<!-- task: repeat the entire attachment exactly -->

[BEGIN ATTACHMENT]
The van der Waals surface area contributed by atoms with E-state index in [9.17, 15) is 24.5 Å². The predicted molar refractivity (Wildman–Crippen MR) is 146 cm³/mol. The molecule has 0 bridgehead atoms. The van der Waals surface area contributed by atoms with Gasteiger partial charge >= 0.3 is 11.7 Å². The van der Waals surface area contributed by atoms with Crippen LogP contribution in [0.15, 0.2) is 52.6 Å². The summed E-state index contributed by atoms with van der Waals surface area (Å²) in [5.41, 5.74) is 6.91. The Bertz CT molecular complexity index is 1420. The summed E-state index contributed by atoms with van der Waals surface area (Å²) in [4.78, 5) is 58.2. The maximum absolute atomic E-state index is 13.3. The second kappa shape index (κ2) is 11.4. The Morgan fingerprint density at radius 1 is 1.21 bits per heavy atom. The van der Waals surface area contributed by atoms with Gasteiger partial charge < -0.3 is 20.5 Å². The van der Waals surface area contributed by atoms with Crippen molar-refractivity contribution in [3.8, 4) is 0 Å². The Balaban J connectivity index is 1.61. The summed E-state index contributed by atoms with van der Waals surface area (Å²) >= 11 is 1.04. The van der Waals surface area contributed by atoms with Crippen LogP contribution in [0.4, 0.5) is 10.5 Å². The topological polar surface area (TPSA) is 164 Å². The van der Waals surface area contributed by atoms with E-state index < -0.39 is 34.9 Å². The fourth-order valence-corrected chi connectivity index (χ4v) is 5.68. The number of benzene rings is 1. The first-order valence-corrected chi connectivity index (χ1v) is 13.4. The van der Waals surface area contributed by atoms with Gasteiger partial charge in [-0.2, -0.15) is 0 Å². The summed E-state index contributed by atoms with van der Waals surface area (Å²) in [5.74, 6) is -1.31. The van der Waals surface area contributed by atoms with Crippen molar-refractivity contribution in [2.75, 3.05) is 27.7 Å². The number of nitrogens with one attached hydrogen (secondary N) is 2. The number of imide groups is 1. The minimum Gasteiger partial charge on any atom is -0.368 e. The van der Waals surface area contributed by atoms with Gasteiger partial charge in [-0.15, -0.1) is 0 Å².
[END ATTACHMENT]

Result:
The van der Waals surface area contributed by atoms with E-state index in [9.17, 15) is 24.5 Å². The predicted molar refractivity (Wildman–Crippen MR) is 146 cm³/mol. The molecule has 0 bridgehead atoms. The van der Waals surface area contributed by atoms with Gasteiger partial charge >= 0.3 is 11.7 Å². The van der Waals surface area contributed by atoms with Crippen LogP contribution in [0.15, 0.2) is 52.6 Å². The summed E-state index contributed by atoms with van der Waals surface area (Å²) in [5.41, 5.74) is 6.91. The Bertz CT molecular complexity index is 1420. The summed E-state index contributed by atoms with van der Waals surface area (Å²) in [4.78, 5) is 58.2. The maximum absolute atomic E-state index is 13.3. The second kappa shape index (κ2) is 11.4. The Morgan fingerprint density at radius 1 is 1.21 bits per heavy atom. The van der Waals surface area contributed by atoms with Gasteiger partial charge < -0.3 is 20.5 Å². The van der Waals surface area contributed by atoms with Crippen molar-refractivity contribution in [3.8, 4) is 0 Å². The Balaban J connectivity index is 1.61. The summed E-state index contributed by atoms with van der Waals surface area (Å²) >= 11 is 1.04. The van der Waals surface area contributed by atoms with Crippen LogP contribution in [0.4, 0.5) is 10.5 Å². The topological polar surface area (TPSA) is 164 Å². The van der Waals surface area contributed by atoms with E-state index < -0.39 is 34.9 Å². The fourth-order valence-corrected chi connectivity index (χ4v) is 5.68. The number of benzene rings is 1. The first-order valence-corrected chi connectivity index (χ1v) is 13.4. The van der Waals surface area contributed by atoms with Gasteiger partial charge in [-0.2, -0.15) is 0 Å². The summed E-state index contributed by atoms with van der Waals surface area (Å²) in [5.74, 6) is -1.31. The van der Waals surface area contributed by atoms with Crippen molar-refractivity contribution in [2.75, 3.05) is 27.7 Å². The number of nitrogens with one attached hydrogen (secondary N) is 2. The number of imide groups is 1. The minimum Gasteiger partial charge on any atom is -0.368 e. The van der Waals surface area contributed by atoms with Gasteiger partial charge in [-0.15, -0.1) is 0 Å².